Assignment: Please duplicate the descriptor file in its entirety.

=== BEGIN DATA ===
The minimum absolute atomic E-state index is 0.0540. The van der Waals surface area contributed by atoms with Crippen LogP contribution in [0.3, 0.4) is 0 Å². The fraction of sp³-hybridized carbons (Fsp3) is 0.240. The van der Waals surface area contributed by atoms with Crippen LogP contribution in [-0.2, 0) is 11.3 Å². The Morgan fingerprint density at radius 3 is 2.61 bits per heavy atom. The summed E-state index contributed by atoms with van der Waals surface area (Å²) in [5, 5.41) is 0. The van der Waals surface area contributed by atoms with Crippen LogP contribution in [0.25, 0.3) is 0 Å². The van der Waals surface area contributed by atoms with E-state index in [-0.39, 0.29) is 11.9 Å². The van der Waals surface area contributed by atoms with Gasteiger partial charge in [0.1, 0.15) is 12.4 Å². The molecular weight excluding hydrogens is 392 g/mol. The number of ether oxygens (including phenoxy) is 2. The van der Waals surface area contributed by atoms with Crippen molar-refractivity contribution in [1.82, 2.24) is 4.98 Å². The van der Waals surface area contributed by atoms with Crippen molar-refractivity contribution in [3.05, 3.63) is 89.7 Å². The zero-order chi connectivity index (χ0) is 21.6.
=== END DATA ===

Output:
The minimum absolute atomic E-state index is 0.0540. The van der Waals surface area contributed by atoms with Crippen LogP contribution in [0.3, 0.4) is 0 Å². The fraction of sp³-hybridized carbons (Fsp3) is 0.240. The van der Waals surface area contributed by atoms with Crippen LogP contribution in [-0.2, 0) is 11.3 Å². The Morgan fingerprint density at radius 3 is 2.61 bits per heavy atom. The summed E-state index contributed by atoms with van der Waals surface area (Å²) in [5, 5.41) is 0. The van der Waals surface area contributed by atoms with Crippen LogP contribution in [0.25, 0.3) is 0 Å². The van der Waals surface area contributed by atoms with E-state index in [-0.39, 0.29) is 11.9 Å². The van der Waals surface area contributed by atoms with Gasteiger partial charge in [0.1, 0.15) is 12.4 Å². The molecular weight excluding hydrogens is 392 g/mol. The number of ether oxygens (including phenoxy) is 2. The van der Waals surface area contributed by atoms with Crippen molar-refractivity contribution in [1.82, 2.24) is 4.98 Å². The van der Waals surface area contributed by atoms with Crippen molar-refractivity contribution in [3.05, 3.63) is 89.7 Å². The zero-order chi connectivity index (χ0) is 21.6.